During a Thursday night appearance on the Fox News program "Tucker Carlson Tonight," guest Mark Steyn told black Americans they "need to move on" from slavery.
"Slavery was abolished a century and a half ago. Nobody alive today has a grandparent who was a slave. And, in that sense, I think you reach a point where, you know, you need to move on," Steyn, a conservative Canadian commentator, said during a discussion about two leading Democratic presidential candidates, Sens. Kamala Harris of California and Elizabeth Warren of Massachusetts, who have reportedly said they support reparations for black Americans affected by slavery.
"This is disturbing if reparations is becoming a mainstream position," Steyn continued in his discussion with Carlson. "It's particularly absurd, I think, for Elizabeth Warren to be in favor of that. This is someone who, in a sense, has benefited from a fake appropriation of racial grievance — as you know the business about her being 1/1,024th Native American, presumably," he added, referring to Warren's claims of Native American ancestry, which have come under intense scrutiny from the Cherokee Nation, President Donald Trump and other members of the Republican Party.
Steyn added, "The reparations thing, eventually as the decades go by, becomes ridiculous."
"This is nothing real. This is nothing real to the lived experience of people of all kinds of identities today," he said, to which Carlson replied, "It's all so bad, though. It's really divisive."
The segment may not come as a surprise to those who are familiar with Carlson's ideology; the Fox News host often decries identity politics on his primetime show.
Earlier this week, Carlson, invoking newly-declared Democratic presidential candidate Bernie Sanders, asked, "How disappointing is it to see [Bernie Sanders] become an identity politics drone?"
Carlson asked his guest the following about the self-described democratic socialist: "Why is there no room in the Democratic Party for someone to just make a straightforward economic case?"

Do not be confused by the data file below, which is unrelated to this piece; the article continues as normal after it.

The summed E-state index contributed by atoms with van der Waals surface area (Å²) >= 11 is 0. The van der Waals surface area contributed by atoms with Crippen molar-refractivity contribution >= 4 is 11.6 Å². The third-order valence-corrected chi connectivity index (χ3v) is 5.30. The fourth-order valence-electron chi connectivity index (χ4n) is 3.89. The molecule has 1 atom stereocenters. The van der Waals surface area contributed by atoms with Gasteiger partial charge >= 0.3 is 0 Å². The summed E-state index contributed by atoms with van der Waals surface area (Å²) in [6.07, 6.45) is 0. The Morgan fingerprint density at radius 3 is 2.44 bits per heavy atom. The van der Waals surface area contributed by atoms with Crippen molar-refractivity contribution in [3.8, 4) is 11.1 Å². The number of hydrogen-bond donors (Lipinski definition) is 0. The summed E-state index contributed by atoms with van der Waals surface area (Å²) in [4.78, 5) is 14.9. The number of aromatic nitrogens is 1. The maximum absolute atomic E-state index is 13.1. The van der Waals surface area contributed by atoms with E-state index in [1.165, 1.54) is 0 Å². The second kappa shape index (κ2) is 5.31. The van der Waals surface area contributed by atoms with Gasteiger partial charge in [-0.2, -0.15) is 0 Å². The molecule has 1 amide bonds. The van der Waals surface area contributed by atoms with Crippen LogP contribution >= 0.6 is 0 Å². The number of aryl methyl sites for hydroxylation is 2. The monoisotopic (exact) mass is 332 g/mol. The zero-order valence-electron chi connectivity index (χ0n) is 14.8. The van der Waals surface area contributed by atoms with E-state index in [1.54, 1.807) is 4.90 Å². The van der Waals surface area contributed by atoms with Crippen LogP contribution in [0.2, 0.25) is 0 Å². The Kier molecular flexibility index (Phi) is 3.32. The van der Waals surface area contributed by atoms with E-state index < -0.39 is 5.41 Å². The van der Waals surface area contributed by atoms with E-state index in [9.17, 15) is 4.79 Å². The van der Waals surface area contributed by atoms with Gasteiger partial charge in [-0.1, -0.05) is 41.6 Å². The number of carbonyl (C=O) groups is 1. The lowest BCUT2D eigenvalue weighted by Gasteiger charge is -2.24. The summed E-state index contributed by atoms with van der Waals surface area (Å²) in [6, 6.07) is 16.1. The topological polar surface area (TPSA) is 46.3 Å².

"You cannot talk about economic inequality in the country without talking about racial and economic disparity because of the systems we have built and the legacy of slavery and Jim Crow and internment and all of those things," Suraj Patel, a Barack Obama campaign veteran and business ethics professor, explained. "What he is saying, basically, is that things like race and inequality are inextricably intertwined based on institutions we have built and the legacies of them."
Carlson, in response, told Patel that he was "confusing" him because, the Fox News host claimed, "the richest people in America are not white people" but rather "immigrant groups," particularly "Indian immigrants."
"A Nigerian immigrant makes more than the average white American, so it's a lot more complicated," Carlson added. "And I'm not sure what that means, but I know what you said is totally false."
"It is very complicated, but the fact of the matter is that you are by and large, statistically speaking, the darker you are in this country, the poorer you are," Patel responded.
"Hold on. But hold on, that's not true," Tucker pushed back. "Slow down. That's not true. It is so much more complicated than that – that what you are saying is a lie. And so Asian immigrants, for example, have the highest educational attainment level and highest incomes of any group in America, OK?"
Carlson agreed with Patel that the issue is "super complicated," although he claimed that Patel and other Democrats are "painting a picture of racial division that isn't backed up by the facts."